Who knows if Golden Demon will happen next year? It’s not looking likely, but if it does Silks will be first in the queue. Here’s the third part in his (hopefully not too irregular) series on beginning competitive painting.
When last we met I had started the process of painting my Keeper of Secrets which was starting to look good but mostly in pieces.
Finishing it off
I spent quite a lot of time working on the tights, the chest armour of the model was purple so I wanted a turquoise section to work with the blends I had done on the cloak.
I mostly used P3 Arcane Blue as my turquoise and using my airbrush initially to create some highlights, then breaking out the wet palette to do more highlighting. Again, in order to get this as smooth as possible I needed to use quite a lot of glazing to tie it together.
I then started work on the claws and the sword. The claws were airbrushed and texture was painted along the edges using very small lines of lilac.
I tried to do a mirrored silver on the sword but wasn’t happy with it. After several goes I ended up creating a weird lightning / ethereal look almost by accident which I much preferred.
Putting it all together
After finishing off each sub assembly it came to the most exciting part for me. When I do sub assemblies I use a small amount of super glue to tack the model to either a cork, a kebab skewer or a spare base. Using a little bit of pressure I can pop it off again when the painting is finished. I then use Superglue to fully assemble the model. Using plastic glue on painted models is a recipe for a gloopy, melted mess of paint.
A brief interlude
I always think it’s important to show your mistakes as well as your successes. While I was waiting for the plinth to arrive for the Keeper, I decided to try and paint a smaller entry model.
As you can see, whilst this isn’t an awful paint job, it’s no where near the same quality as the Keeper. I’ve been trying to analyse why this is. I think it came down to
- Over confidence. After being really happy with how the Keeper came out and how the reaction to it on Social Media went I bit off more than I could chew
- Smaller models need a different approach. The smaller the model, the less I can get away with using the airbrush to handle the heavy lifting
- Power Armour. God I suck at painting power armour
This model went on eBay and managed to get me my money back plus a little bit of profit. I need to rethink how I approach doing smaller models I think!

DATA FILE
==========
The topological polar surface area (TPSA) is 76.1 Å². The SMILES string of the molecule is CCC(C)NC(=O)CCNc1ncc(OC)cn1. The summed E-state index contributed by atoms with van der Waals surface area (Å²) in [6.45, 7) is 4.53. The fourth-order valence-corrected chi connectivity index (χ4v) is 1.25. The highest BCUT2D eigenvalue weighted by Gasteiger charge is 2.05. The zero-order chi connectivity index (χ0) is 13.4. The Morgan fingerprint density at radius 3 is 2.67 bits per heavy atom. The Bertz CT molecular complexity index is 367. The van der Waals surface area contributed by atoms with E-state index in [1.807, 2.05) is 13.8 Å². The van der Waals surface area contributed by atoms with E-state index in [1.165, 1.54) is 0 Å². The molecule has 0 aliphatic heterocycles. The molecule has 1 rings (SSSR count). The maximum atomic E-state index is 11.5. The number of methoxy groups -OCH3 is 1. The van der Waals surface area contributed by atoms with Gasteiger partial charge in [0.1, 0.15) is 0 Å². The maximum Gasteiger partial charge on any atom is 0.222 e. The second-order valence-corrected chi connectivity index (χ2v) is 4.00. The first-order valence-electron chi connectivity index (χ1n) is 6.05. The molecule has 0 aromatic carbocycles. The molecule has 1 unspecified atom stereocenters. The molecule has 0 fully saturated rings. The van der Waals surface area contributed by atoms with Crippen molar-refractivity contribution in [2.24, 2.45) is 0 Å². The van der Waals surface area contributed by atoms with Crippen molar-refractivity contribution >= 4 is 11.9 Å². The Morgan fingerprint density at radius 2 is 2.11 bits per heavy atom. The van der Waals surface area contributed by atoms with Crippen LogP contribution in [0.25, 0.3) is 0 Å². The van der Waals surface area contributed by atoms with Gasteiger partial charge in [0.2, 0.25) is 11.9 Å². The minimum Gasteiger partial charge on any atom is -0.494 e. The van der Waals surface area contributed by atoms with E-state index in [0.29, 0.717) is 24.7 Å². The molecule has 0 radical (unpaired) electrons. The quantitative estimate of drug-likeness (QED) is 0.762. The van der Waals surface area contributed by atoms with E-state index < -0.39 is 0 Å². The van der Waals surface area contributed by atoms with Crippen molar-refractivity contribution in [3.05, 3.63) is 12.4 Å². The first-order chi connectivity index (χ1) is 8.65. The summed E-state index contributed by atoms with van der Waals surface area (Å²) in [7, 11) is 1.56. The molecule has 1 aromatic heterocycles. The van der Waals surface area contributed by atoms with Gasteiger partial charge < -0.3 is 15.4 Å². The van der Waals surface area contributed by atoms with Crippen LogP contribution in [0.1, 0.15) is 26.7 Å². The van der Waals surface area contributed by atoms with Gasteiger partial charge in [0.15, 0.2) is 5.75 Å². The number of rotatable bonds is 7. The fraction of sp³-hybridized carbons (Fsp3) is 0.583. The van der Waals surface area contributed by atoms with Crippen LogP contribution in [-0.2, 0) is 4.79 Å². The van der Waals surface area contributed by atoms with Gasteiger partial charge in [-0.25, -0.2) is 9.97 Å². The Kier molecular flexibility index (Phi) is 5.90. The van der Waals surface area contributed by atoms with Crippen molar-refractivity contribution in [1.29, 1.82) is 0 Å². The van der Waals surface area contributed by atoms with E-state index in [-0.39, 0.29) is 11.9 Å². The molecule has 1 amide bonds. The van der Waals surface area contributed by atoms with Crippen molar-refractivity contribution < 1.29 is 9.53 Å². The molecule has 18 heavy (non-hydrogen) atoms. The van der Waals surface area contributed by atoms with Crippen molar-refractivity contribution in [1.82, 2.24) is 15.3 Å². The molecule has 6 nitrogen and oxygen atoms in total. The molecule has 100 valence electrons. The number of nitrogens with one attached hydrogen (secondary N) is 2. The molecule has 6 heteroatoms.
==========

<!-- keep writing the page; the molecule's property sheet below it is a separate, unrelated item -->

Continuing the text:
Anyway, back to the Keeper
Making a display base
Whilst the rules of Golden Demon make it clear you don’t need a fancy base and a plinth, almost everything there does. The plinth helps lift your model from the glass shelf and to frame it better. After ordering the biggest round plinth I could find I spent a long time trying to work out what I wanted to do. I was quite keen on making a really exciting and complicated piece but after looking at the model with its smooth robes I came to the realisation that this would probably distract from the overall piece.
I started by taking a big piece of cork. I use IKEA cork mats for large pieces as they are cheap and excellent to break apart. I spent more time than usual picking at the edges trying to get a natural rocky look. Cork is an excellent tool for basing but most of the time it is very obvious that it is a piece of cork painted to look like a rock rather than an actual rock. To get around this I tried a new technique of covering the flat top and the bits of the base without the cork on it with Vallejo Thick Mud paste. This created a fairly natural surface, not really lumpy but not the machine cut flatness of the cork. Whilst it was still wet I poured my sand mix over it. I have a big pot with all different types of sand mixed together in it. The mixture of small rocks, course sand and smooth sand gives a much more realistic look than just one of them on its own. Once it was try I primed it quite heavily to keep the mixture in place. You can see here that I’ve covered the plinth in masking tape so I can be messy whilst painting and not have to repair the plinth afterwards.
When the primer was completely cured (I left it overnight since I was going to be drybrushing and didn’t want to dislodge any of the sand or paint) I airbrushed the whole thing with a coat of Vallejo hexed Lichen to create a dark purple base. Then I airbrushed a zenithal spray of P3 Arcane Blue from one side and Vallejo Alien purple from the other which created a really nice colour shift effect where from one side it’s turquoise and from the other it’s purple. To tie it all together I gave it a drybrush of GW Warpfiend Grey and a lighter one of GW Administratum Grey. This was the point where I wanted to attach the model to the base so I drilled a hole in the foot, added some brass rod and superglued it onto the base.
I then added various grass tufts and flowers from Gamer’s Grass (my favourite tufts). I went for purple flowers to try and tie all of the colours together.
The final piece
I finally invested in a lightbox so you don’t always have to see pictures of my thumb! I’m super pleased with how this project came out. Whilst you never know how things are going to go in a painting competition I truly think this is my best work to date and am quite hopeful that when Golden Demon finally happens this could do quite well!